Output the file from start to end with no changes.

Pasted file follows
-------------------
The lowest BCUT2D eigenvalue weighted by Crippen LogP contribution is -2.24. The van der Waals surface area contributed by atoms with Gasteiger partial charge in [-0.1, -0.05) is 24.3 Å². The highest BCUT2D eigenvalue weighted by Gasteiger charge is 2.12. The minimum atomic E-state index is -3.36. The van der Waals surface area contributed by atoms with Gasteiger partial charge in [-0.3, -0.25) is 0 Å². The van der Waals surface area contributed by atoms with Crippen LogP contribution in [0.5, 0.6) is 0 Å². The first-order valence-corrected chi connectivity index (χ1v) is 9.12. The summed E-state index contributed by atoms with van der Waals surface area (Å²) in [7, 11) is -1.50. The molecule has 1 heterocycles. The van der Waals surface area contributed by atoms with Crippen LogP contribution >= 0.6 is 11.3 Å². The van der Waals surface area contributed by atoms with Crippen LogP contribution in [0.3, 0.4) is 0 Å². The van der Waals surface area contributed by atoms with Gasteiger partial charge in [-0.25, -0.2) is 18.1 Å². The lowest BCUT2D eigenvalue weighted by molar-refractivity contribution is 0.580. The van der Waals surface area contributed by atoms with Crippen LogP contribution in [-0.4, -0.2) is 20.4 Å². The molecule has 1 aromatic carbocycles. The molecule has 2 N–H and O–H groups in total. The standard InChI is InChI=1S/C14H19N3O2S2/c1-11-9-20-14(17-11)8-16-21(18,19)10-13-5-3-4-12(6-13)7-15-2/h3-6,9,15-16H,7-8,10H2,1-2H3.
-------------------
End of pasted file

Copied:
The lowest BCUT2D eigenvalue weighted by Crippen LogP contribution is -2.24. The van der Waals surface area contributed by atoms with Gasteiger partial charge in [-0.1, -0.05) is 24.3 Å². The highest BCUT2D eigenvalue weighted by Gasteiger charge is 2.12. The minimum atomic E-state index is -3.36. The van der Waals surface area contributed by atoms with Gasteiger partial charge in [-0.3, -0.25) is 0 Å². The van der Waals surface area contributed by atoms with Crippen LogP contribution in [0.5, 0.6) is 0 Å². The first-order valence-corrected chi connectivity index (χ1v) is 9.12. The summed E-state index contributed by atoms with van der Waals surface area (Å²) in [7, 11) is -1.50. The molecule has 1 heterocycles. The van der Waals surface area contributed by atoms with Crippen LogP contribution >= 0.6 is 11.3 Å². The van der Waals surface area contributed by atoms with Crippen LogP contribution in [0.3, 0.4) is 0 Å². The van der Waals surface area contributed by atoms with Gasteiger partial charge in [-0.25, -0.2) is 18.1 Å². The lowest BCUT2D eigenvalue weighted by molar-refractivity contribution is 0.580. The van der Waals surface area contributed by atoms with Crippen LogP contribution in [-0.4, -0.2) is 20.4 Å². The molecule has 1 aromatic carbocycles. The molecule has 2 N–H and O–H groups in total. The standard InChI is InChI=1S/C14H19N3O2S2/c1-11-9-20-14(17-11)8-16-21(18,19)10-13-5-3-4-12(6-13)7-15-2/h3-6,9,15-16H,7-8,10H2,1-2H3.